If you know Jedi Mind Tricks you know Stoupe the Enemy of Mankind and vice versa. The Philadelphia producer has been the signature auteur of their dark, gothic musical sound. If you think of any favorite from song or album from JMT there’s a good chance Stoupe produced it. Much like DJ Premier’s relationship with the late Guru though, that relationship has been somewhat contentious over the years. At various times Stoupe has both “departed” and “reunited” with JMT in general and their frontman Vinnie Paz in particular. I’m not insider enough to know what causes the schism between them, but I’m familiar enough with their catalogue to know they sound better together than apart.

Coincidentally “they.” is the title of this Stoupe solo album. The first thing you need to know is that in an era where most releases are easily acquired, “they.” is one of the exceptions to the rule. You can find an entry at the reliable Discogs website that proves a single exists, but it and the album both had a limited print run and no accompanying digital release. Even if you dig deep into outlets like Bandcamp you’re not going to find it. It seems that unless you were online the day he announced it you had no chance of getting it. That’s actually a purposeful strategy for artists and video game companies alike. Short release windows and limited quantities send people into a frenzy trying to get a copy, which in turn raises the profile of the release above the signal-to-noise ratio for the internet as a whole.

Once you have that hype in the palm of your hand you have to decide what to do with it. Do you continue to release small print runs and try to keep the demand perpetually high? Do you open the floodgates and make as many copies available as possible having achieved your goal? Do you prefer to remain a mysterious enigma and let the legend of an unobtainable item keep it a “holy grail” where your name remains (in)famous? Stoupe has for all intends and purposes chosen the latter. The only way I could review this album was through the upload a reader shared with us, and if the video above suddenly disappears because Stoupe asserted a copyright claim, please don’t hold us accountable. I have no control over what he does.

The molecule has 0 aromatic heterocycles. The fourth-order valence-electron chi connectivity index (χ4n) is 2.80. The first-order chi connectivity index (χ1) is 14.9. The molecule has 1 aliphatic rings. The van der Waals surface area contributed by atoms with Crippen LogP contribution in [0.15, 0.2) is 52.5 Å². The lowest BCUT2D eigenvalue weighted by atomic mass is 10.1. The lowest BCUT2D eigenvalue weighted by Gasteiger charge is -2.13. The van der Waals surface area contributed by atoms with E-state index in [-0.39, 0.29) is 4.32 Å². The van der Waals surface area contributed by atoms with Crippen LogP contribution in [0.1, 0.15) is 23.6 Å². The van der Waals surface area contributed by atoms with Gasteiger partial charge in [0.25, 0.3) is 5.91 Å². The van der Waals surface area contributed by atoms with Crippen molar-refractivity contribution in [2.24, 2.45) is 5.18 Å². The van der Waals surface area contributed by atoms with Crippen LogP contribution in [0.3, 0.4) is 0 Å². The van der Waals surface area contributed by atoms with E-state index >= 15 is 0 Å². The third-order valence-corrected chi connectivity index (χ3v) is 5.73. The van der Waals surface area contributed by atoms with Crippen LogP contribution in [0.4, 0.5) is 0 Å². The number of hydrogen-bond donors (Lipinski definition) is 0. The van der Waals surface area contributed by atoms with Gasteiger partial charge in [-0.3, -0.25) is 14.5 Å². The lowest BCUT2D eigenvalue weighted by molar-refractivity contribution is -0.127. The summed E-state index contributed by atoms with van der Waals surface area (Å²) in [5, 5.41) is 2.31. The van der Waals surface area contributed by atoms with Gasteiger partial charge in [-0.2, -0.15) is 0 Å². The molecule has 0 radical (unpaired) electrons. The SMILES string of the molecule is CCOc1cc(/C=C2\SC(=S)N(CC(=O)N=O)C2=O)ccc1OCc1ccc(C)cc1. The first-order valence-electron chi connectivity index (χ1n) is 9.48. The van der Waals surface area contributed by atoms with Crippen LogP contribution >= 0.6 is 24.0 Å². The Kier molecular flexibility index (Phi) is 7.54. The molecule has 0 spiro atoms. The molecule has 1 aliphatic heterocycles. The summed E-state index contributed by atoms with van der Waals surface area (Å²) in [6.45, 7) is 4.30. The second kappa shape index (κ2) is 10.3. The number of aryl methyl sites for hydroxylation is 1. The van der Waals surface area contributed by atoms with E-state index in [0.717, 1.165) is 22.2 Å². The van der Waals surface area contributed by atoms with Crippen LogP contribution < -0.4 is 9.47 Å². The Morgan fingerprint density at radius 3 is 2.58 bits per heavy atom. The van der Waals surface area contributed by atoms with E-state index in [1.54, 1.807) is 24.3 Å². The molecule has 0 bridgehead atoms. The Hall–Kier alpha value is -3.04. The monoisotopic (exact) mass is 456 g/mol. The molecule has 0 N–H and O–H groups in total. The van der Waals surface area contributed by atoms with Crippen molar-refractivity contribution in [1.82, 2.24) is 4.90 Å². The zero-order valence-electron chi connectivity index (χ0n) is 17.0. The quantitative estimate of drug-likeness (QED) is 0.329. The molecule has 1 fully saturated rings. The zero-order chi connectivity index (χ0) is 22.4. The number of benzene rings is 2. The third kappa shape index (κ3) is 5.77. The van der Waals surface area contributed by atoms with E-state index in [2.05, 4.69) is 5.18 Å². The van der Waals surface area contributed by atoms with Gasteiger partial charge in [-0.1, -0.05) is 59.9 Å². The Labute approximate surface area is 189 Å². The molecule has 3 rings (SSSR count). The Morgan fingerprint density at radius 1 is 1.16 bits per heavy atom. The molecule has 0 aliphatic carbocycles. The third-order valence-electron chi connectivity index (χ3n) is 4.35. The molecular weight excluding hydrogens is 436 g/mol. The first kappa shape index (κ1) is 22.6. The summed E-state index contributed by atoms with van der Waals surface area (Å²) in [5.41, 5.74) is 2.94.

At first I was tempted to brand “they.” an instrumental album, but that’s not 100% accurate. Actual raptuals are minimal, with the most notable example being some bars from Recognize Ali and Lawrence Arnell, but for the most part it’s Stoupe showing off his layered production techniques. In the most complimentary way I’d describe what Stoupe has done here as furniture music. It’s music to enjoy in the background at an almost subconscious level. ALMOST. Even without the presence of Vinnie Paz, there’s still an undercurrent of conspiracy theories, mind control, dark experiments and manipulation through the samples intertwined with the beats. It’s as though you’re hearing a newsreel from the 1930’s or 40’s, with only the most ominous parts extracted and spliced together.

The way Stoupe blends his individual instrumentals together, overlapping tracks with barely a pause between them, defeats the purpose of discussing “songs” on the album as such. “they.” is an album that truly stands together as a whole for its 59 minutes, an album far greater than the sum of its parts, deftly woven into a fabric that is as inseparable as it is eerie. That’s good and bad news for those who would seek out this elusive album. If you really REALLY love the sound Stoupe the Enemy of Mankind made famous through his work with Jedi Mind Tricks, you’ll probably want to own a copy, but will simultaneously not be prepared to pay the price that it goes for. If you’re only a casual JMT or Vinnie Paz fan but like the music, you’ll be instantly be put off by the sheer unavailability of this and not even bother. I recommend “they.” if you can find it, but I don’t own it, nor will you.

Stoupe the Enemy of Mankind :: they.
8.5Overall Score